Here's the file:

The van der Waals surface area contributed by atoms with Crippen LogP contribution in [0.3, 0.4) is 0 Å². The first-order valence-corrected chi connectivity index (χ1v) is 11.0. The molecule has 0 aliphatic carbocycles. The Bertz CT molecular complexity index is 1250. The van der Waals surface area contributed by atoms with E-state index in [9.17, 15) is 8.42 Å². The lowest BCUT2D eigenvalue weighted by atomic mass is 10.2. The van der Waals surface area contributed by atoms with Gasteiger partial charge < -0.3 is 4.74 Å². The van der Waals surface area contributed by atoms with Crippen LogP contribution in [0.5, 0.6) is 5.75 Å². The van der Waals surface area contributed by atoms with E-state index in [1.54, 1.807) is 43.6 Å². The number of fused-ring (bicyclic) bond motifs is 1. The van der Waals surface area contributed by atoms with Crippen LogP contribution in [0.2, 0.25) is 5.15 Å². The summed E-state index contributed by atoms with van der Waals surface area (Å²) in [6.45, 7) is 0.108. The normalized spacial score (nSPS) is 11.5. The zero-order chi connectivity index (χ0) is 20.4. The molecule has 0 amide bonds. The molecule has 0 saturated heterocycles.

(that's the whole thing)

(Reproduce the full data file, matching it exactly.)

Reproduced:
The van der Waals surface area contributed by atoms with Crippen LogP contribution in [0.3, 0.4) is 0 Å². The first-order valence-corrected chi connectivity index (χ1v) is 11.0. The molecule has 0 aliphatic carbocycles. The Bertz CT molecular complexity index is 1250. The van der Waals surface area contributed by atoms with E-state index in [9.17, 15) is 8.42 Å². The lowest BCUT2D eigenvalue weighted by atomic mass is 10.2. The van der Waals surface area contributed by atoms with Gasteiger partial charge < -0.3 is 4.74 Å². The van der Waals surface area contributed by atoms with Crippen LogP contribution in [0.5, 0.6) is 5.75 Å². The van der Waals surface area contributed by atoms with E-state index in [1.54, 1.807) is 43.6 Å². The number of fused-ring (bicyclic) bond motifs is 1. The van der Waals surface area contributed by atoms with Crippen LogP contribution in [0.2, 0.25) is 5.15 Å². The summed E-state index contributed by atoms with van der Waals surface area (Å²) in [6.45, 7) is 0.108. The normalized spacial score (nSPS) is 11.5. The zero-order chi connectivity index (χ0) is 20.4. The molecule has 0 amide bonds. The molecule has 0 saturated heterocycles.